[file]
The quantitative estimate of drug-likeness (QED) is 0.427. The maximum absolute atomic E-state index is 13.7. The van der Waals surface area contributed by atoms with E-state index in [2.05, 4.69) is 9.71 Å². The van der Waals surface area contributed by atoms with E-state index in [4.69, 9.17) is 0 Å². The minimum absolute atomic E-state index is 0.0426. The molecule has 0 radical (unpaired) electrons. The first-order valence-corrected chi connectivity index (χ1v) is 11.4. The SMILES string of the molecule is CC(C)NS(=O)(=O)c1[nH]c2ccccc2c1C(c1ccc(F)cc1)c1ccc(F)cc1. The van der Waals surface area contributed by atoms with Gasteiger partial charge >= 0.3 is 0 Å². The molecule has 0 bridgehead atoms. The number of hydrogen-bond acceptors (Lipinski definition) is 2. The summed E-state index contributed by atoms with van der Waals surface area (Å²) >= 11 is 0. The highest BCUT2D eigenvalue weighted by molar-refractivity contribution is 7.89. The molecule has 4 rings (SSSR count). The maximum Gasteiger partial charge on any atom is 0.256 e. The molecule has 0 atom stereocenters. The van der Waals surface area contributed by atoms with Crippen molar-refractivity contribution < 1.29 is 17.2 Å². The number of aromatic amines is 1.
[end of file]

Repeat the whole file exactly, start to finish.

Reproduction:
The quantitative estimate of drug-likeness (QED) is 0.427. The maximum absolute atomic E-state index is 13.7. The van der Waals surface area contributed by atoms with E-state index in [2.05, 4.69) is 9.71 Å². The van der Waals surface area contributed by atoms with E-state index in [4.69, 9.17) is 0 Å². The minimum absolute atomic E-state index is 0.0426. The molecule has 0 radical (unpaired) electrons. The first-order valence-corrected chi connectivity index (χ1v) is 11.4. The SMILES string of the molecule is CC(C)NS(=O)(=O)c1[nH]c2ccccc2c1C(c1ccc(F)cc1)c1ccc(F)cc1. The van der Waals surface area contributed by atoms with Gasteiger partial charge >= 0.3 is 0 Å². The molecule has 0 bridgehead atoms. The number of hydrogen-bond acceptors (Lipinski definition) is 2. The summed E-state index contributed by atoms with van der Waals surface area (Å²) >= 11 is 0. The highest BCUT2D eigenvalue weighted by molar-refractivity contribution is 7.89. The molecule has 4 rings (SSSR count). The maximum Gasteiger partial charge on any atom is 0.256 e. The molecule has 0 atom stereocenters. The van der Waals surface area contributed by atoms with Crippen molar-refractivity contribution < 1.29 is 17.2 Å². The number of aromatic amines is 1.